A cloud-supported coverage control scheme is proposed for multi-agent, persistent surveillance missions. This approach decouples assignment from motion planning operations in a modular framework. Coverage assignments and surveillance parameters are managed on the cloud and transmitted to mobile agents via unplanned and asynchronous exchanges. These updates promote load-balancing, while also allowing effective pairing with typical path planners. Namely, when paired with a planner satisfying mild assumptions, the scheme ensures that (i) coverage regions remain connected and collectively cover the environment, (ii) regions may go uncovered only over bounded intervals, (iii) collisions (sensing overlaps) are avoided, and (iv) for time-invariant event likelihoods, a Pareto optimal configuration is produced in finite time. The scheme is illustrated in simulated missions.

Commentary by Dr. Valentin Fuster
J. Dyn. Sys., Meas., Control. 2017;139(8):081012-081012-6. doi:10.1115/1.4036080.

The paper presents the new way of identification of complex nonlinear dynamic systems. The method has been explained with the use of a dynamic structure (degenerated one) with 1.5 degrees-of-freedom and some nonlinear restitution force. The applied method allows for the assessment of the dynamic behavior of material in a wide range of dynamic loads. The equation of energy balance when oscillations are set harmonic is applicable to the solution. It is possible when the loading force is adjustable. The method has been computer verified using a system with cubic spring characteristic.

Commentary by Dr. Valentin Fuster
J. Dyn. Sys., Meas., Control. 2017;139(8):081013-081013-10. doi:10.1115/1.4036070.

A method for distributed control of nonlinear flow equations is proposed. In this method, first, Takagi–Sugeno (T–S) fuzzy model is used to substitute the nonlinear partial differential equations (PDEs) governing the system by a set of linear PDEs, such that their fuzzy composition exactly recovers the original nonlinear equations. This is done to alleviate the mode-interaction phenomenon occurring in spectral treatment of nonlinear equations. Then, each of the so-obtained linear equations is converted to a set of ordinary differential equations (ODEs) using the fast Fourier transform (FFT) technique. Thus, the combination of T–S method and FFT technique leads to a number of ODEs for each grid point. For the stabilization of the dynamics of each grid point, the use is made of the parallel distributed compensation (PDC) method. The stability of the proposed control method is proved using the second Lyapunov theorem for fuzzy systems. In order to solve the nonlinear flow equation, a combination of FFT and Runge–Kutta methodologies is implemented. Simulation studies show the performance of the proposed method, for example, the smaller settling time and overshoot and also its relatively robustness with respect to the measurement noises.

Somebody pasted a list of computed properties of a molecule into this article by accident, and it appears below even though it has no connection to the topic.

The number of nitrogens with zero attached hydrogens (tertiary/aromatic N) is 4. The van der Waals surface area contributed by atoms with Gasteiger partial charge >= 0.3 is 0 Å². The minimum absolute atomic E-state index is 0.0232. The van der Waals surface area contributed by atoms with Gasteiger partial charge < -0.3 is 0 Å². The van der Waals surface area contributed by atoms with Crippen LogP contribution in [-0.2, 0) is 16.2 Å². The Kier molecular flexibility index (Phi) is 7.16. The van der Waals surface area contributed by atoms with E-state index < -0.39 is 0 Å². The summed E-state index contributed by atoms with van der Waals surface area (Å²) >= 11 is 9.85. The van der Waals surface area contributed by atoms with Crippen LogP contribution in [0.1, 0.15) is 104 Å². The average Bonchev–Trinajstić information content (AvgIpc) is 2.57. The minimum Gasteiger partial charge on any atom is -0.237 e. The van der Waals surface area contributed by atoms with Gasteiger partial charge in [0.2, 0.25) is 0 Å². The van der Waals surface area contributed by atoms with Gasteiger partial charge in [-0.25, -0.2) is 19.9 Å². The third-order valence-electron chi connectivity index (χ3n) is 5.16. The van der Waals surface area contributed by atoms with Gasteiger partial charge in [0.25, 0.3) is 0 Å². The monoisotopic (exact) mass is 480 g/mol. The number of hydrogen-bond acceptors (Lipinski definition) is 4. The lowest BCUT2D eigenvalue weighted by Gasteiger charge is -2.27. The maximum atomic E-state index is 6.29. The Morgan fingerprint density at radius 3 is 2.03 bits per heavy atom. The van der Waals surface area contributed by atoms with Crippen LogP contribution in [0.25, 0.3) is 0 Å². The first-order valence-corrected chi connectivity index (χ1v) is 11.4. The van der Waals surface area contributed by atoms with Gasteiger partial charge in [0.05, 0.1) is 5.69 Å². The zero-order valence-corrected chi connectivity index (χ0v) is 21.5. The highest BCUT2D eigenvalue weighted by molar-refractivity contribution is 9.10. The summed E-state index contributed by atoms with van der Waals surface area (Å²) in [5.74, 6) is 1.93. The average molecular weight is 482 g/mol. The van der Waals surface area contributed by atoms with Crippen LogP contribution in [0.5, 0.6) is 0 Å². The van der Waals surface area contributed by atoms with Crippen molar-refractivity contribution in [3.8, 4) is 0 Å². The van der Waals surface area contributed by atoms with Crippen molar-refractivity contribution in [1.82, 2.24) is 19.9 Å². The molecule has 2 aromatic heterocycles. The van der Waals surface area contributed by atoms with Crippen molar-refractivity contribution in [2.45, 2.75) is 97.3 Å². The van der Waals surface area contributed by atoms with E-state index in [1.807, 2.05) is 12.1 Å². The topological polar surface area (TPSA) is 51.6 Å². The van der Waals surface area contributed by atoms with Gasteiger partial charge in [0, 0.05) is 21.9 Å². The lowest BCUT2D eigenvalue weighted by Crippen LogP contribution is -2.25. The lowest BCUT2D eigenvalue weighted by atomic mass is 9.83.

Commentary by Dr. Valentin Fuster
J. Dyn. Sys., Meas., Control. 2017;139(8):081014-081014-14. doi:10.1115/1.4036232.

This paper describes a model-based feedback control method to transition from spark ignition (SI) to homogeneous charge compression ignition (HCCI) combustion in gasoline engines. The purpose of the control structure is to improve robustness and reduce calibration complexity by incorporating feedback of the engine variables into nonlinear model-based calculations that inherently generalize across operating points. This type of structure is sought as an alternative to prior SI-HCCI transition approaches that involve open-loop calibration of input command sequences that must be scheduled by operating condition. The control architecture is designed for cam switching type SI-HCCI mode transition strategies with practical two-stage cam profile hardware, which previously have only been investigated in a purely open-loop framework. Experimental results on a prototype engine show that the control architecture is able to carry out SI-HCCI transitions across the HCCI load range at 2000 rpm engine speed while requiring variation of only one major set point and three minor set points with operating condition. These results suggest a noteworthy improvement in controller generality and ease of calibration relative to previous SI-HCCI transition approaches.

Commentary by Dr. Valentin Fuster
J. Dyn. Sys., Meas., Control. 2017;139(8):081015-081015-8. doi:10.1115/1.4036407.